--Vincent Baker
Mike Holmes
Acts of Evil Playtesters
Member

Posts: 10459


« Reply #2 on: July 18, 2005, 11:50:05 AM »

On Indie-Netgaming I pointed out to Fred that players would probably avoid the condition where they have more doubt than faith in any tenet because then they'd be forced to lose faith to continue. As opposed to having the choice of whether or not to lose or gain faith. Then I proposed making it a roll if the player wanted to increase faith instead. Making piling up doubt in any one area a gamble.

Thoughts, Fred?

Mike
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Vaxalon
Member

Posts: 1619


« Reply #3 on: July 18, 2005, 05:07:29 PM »

There's no way to have more faith than doubt in any one tenet unless one had been placing all one's doubt in one tenet, at which point it would trigger a crisis of faith.

A crisis of faith is triggered when TOTAL doubt exceeds faith.

I don't want to make it  a die roll, because a crisis of faith should be something the player (if not the character) seeks out.
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"In our game the other night, Joshua's character came in as an improvised thing, but he was crap so he only contributed a d4!"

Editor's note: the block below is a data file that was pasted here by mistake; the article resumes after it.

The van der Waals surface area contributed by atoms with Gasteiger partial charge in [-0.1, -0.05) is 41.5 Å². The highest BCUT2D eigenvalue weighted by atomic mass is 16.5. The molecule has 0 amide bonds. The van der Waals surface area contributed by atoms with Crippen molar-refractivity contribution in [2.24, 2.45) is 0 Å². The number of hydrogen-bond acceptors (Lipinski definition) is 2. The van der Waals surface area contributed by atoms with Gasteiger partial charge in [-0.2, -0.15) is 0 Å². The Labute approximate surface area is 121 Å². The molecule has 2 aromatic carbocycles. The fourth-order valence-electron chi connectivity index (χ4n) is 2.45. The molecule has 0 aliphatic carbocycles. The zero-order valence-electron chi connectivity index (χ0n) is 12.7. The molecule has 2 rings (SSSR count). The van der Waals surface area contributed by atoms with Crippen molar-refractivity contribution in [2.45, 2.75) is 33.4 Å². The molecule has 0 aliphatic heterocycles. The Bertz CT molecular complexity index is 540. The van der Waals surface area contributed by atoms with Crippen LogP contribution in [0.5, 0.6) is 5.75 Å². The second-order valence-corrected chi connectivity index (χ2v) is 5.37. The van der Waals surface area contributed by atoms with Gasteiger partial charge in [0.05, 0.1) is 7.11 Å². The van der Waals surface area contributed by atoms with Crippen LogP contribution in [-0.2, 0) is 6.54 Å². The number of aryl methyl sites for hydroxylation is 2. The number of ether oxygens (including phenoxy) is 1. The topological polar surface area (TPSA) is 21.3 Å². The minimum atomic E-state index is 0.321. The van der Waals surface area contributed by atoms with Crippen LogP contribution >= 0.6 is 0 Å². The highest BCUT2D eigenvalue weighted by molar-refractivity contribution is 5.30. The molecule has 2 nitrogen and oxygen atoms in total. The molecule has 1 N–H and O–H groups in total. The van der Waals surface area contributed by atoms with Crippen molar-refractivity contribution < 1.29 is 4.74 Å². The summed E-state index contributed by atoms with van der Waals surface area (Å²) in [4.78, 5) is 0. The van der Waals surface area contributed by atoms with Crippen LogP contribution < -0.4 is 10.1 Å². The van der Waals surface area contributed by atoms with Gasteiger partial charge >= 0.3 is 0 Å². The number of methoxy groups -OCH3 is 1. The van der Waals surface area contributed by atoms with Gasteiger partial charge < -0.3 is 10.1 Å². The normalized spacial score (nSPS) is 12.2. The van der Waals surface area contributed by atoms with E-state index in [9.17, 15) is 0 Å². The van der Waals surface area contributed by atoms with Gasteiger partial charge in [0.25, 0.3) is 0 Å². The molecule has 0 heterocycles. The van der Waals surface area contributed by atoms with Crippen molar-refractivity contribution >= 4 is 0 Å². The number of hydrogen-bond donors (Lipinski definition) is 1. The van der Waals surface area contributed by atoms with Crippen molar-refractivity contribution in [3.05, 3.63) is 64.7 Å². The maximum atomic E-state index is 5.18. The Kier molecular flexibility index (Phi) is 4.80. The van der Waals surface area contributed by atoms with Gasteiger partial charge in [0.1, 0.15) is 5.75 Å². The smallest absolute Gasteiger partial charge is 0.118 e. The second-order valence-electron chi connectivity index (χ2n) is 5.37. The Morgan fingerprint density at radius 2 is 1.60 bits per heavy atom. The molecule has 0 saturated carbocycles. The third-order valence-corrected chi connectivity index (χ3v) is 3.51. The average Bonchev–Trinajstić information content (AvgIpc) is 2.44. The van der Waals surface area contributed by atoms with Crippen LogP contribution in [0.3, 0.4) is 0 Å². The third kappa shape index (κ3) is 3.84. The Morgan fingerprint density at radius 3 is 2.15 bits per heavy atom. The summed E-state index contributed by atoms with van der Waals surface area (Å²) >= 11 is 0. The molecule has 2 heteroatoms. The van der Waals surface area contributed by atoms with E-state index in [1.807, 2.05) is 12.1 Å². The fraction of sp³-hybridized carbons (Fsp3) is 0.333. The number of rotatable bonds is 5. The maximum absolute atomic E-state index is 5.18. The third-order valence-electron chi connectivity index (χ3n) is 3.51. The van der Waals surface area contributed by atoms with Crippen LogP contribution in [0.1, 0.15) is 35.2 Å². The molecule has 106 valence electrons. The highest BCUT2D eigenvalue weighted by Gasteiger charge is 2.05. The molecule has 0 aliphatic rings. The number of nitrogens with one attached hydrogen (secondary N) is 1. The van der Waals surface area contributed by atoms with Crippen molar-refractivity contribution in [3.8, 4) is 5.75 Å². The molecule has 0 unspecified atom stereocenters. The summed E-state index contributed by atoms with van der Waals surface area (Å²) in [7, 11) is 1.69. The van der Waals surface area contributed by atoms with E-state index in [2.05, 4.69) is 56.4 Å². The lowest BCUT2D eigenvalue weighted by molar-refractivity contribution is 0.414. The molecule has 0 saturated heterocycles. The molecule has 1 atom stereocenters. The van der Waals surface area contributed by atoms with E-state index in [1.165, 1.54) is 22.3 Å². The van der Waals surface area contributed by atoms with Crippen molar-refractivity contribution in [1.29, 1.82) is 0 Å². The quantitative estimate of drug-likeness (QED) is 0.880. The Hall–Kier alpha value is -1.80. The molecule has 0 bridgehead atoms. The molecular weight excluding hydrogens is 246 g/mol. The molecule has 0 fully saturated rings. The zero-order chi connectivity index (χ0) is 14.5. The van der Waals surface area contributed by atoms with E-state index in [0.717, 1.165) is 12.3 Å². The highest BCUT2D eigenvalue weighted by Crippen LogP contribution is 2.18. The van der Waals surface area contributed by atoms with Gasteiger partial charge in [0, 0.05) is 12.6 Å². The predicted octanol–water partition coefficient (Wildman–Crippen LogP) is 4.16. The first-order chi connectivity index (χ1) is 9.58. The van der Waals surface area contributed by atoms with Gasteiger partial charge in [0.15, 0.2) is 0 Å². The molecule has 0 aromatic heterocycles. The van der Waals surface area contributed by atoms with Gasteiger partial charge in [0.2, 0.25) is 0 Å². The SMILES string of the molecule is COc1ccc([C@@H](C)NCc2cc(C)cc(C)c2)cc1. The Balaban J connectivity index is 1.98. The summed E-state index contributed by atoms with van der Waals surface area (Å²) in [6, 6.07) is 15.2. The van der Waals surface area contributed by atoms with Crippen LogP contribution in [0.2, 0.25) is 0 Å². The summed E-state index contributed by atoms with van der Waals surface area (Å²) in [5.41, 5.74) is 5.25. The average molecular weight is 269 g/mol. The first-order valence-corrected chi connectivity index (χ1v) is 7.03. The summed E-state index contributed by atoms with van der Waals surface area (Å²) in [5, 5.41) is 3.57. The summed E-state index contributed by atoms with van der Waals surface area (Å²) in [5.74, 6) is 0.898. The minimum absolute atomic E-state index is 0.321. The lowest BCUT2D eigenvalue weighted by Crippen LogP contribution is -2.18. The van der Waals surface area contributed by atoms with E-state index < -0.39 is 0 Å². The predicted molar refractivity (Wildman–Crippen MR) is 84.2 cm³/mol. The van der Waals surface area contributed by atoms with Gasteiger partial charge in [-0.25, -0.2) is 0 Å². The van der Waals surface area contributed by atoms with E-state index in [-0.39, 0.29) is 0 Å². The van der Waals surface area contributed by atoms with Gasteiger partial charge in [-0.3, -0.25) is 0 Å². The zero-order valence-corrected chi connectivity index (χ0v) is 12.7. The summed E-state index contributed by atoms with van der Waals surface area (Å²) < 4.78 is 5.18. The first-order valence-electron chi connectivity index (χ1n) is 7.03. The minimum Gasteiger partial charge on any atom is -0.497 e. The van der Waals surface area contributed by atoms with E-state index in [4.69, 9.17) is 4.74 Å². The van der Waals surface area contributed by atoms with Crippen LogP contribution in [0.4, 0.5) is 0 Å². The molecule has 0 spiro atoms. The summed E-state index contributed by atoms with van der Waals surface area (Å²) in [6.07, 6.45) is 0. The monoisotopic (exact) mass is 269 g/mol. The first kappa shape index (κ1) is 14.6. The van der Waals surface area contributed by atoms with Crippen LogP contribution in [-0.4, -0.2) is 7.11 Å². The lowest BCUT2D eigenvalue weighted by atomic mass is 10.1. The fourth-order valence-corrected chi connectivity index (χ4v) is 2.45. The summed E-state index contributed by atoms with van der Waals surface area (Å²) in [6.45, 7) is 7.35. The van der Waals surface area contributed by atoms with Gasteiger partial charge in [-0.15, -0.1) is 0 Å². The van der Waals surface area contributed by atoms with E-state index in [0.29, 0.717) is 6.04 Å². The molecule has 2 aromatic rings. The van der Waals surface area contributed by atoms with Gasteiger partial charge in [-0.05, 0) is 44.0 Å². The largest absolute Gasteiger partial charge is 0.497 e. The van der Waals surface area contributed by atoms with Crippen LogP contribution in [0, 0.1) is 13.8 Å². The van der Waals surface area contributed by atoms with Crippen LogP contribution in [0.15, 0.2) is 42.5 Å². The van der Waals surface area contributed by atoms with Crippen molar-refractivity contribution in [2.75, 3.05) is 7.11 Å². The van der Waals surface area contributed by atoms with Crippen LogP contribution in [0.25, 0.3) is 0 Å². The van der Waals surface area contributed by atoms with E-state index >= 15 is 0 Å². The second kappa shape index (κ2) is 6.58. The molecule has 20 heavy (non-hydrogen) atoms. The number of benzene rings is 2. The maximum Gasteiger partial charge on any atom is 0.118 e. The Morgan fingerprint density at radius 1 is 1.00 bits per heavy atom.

--Vincent Baker
Mike Holmes
Acts of Evil Playtesters
Member

Posts: 10459


« Reply #4 on: July 19, 2005, 06:56:16 AM »

There's no way to have more faith than doubt in any one tenet unless one had been placing all one's doubt in one tenet, at which point it would trigger a crisis of faith.

A crisis of faith is triggered when TOTAL doubt exceeds faith.
That's my point. The rule that I'm looking at crosseyed is:

Quote
The character must have as much confidence as the doubt in this confidence; if he doesn't have enough, then he cannot resolve the crisis of faith by growing faith until he does so.

Let's say that a player did stack all of his doubt in one tenet, Tenet A, and his Faith is 4. The crisis of Faith does not happen, as written, until doubt totals 5 ("when total doubt exceeds faith"). If that's all in Tenet A, the most confidence the player can get, 4, will not be enough to allow him to grow his faith. Since faith cannot grow, he can't get more confidence, and the only way to proceed at this point is to erode faith.

Now, I'm guessing from what you're saying that this condition is not something you put in intentionally? If not, then I'd make it go away by simply changing the rule of when a crisis occurs to "when total doubt equals faith." That way the player can never get trapped by having allocated all dounbt to one tenet. It may still be hard to get out of this, as he'll have to build up lots of confidence to overcome it, but it'll at least be possible.

Quote
I don't want to make it  a die roll, because a crisis of faith should be something the player (if not the character) seeks out.